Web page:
By Charlotte Tarver–The Chief Medical Officer of Northern Health is very concerned about the sharp rise in HIV cases in the northwest.
“Since June, we’re aware of 7 new cases between Terrace to the Queen Charlotte’s,” said Dr. David Bowering, “that is a jump from 10 to 17 total cases in only a few months.” From 1995 to 2006, there was about one new HIV case reported per year.
“I want everyone to be aware that the risks of contracting HIV are real and not theoretical. HIV is here now!” he continued, “and people need to behave accordingly.”
Health officials are warning islanders that the main source of new infection is through sharing needles to inject drugs. The primary risk groups for contracting HIV are people who share needles and sex trade workers. People who have unprotected sex with new partners are also at risk.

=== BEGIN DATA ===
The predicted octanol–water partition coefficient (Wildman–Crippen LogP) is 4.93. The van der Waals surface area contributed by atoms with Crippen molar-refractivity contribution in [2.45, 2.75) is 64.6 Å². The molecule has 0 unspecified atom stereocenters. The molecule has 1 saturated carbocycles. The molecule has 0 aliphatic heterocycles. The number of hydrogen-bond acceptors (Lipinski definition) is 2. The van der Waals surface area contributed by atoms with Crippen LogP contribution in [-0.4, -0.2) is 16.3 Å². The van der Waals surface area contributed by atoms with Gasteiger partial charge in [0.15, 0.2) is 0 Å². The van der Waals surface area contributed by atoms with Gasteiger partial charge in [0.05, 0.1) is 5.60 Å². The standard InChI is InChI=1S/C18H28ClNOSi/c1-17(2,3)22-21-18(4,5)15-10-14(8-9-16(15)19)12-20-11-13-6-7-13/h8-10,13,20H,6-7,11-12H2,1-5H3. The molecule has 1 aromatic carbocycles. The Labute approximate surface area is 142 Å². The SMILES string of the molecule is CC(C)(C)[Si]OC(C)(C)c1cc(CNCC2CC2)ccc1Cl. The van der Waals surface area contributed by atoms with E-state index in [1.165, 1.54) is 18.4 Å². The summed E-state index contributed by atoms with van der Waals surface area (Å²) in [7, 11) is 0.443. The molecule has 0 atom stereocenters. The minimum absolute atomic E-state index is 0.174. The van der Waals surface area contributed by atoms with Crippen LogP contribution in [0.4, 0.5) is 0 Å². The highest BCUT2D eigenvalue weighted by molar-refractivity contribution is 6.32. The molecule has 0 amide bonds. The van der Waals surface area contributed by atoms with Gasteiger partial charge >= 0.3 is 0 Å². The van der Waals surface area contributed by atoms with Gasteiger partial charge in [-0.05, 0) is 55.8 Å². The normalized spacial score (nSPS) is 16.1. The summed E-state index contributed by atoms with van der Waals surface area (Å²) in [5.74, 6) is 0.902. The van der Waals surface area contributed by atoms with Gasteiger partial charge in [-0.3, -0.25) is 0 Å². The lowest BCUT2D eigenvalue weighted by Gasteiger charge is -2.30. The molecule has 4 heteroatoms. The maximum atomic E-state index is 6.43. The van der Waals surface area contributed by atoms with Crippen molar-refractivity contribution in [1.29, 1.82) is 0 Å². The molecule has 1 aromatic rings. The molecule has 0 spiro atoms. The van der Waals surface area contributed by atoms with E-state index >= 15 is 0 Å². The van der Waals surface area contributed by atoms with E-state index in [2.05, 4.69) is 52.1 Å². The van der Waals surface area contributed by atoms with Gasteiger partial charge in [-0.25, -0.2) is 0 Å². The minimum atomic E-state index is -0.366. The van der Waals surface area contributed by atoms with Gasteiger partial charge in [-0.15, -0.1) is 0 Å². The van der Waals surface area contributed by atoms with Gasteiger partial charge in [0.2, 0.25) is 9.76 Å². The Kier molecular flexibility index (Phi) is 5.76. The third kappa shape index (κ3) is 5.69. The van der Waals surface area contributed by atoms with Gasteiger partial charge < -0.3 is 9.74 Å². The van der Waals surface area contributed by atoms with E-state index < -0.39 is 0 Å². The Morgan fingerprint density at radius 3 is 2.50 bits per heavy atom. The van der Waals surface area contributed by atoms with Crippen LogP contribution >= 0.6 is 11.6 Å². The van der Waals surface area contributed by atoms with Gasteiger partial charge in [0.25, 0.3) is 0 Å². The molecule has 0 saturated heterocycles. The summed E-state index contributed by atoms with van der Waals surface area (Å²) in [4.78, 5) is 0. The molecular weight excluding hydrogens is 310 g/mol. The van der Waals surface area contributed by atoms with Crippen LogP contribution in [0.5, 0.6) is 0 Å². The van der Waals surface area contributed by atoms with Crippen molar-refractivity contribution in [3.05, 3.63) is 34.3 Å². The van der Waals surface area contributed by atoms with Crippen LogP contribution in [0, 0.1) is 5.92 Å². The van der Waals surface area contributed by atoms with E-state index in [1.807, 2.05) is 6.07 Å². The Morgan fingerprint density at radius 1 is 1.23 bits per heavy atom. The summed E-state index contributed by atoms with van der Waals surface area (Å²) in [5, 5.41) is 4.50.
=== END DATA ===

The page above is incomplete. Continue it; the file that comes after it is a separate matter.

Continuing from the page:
“What I believe is causing this rise in HIV is an increase in intravenous drug use. It is remarkable the demand for needles across the north and that includes the Queen Charlotte’s, Prince Rupert and Terrace,” says Dr. Bowering.
He urges communities to recognize that HIV (which causes AIDS) is not just an individual’s health problem; it is a widespread community problem. There are socio/economic factors around drug use within community cultures that allows conditions to support drug use.
People who contract HIV need to know that treatment and follow up have improved the outlook for living longer. However, HIV remains a serious life threatening disease in spite of recent improvements in treatment.
Sheila Nelson, Community Health Nurse in Queen Charlotte said, “People can live with HIV for 20 years without AIDS, until they have one of about 30 opportunistic infections.”
“People who are at risk for having HIV need to get tested at a clinic or any public health facility. Anyone can be tested anywhere in B.C.,” says Dr. Bowering.
Testing for HIV is free and confidential. People seeking testing can visit a family physician, or call Northern Health’s Public Health Nursing Departments in Masset at 250-626-3369 or in Queen Charlotte at 250-559-2350.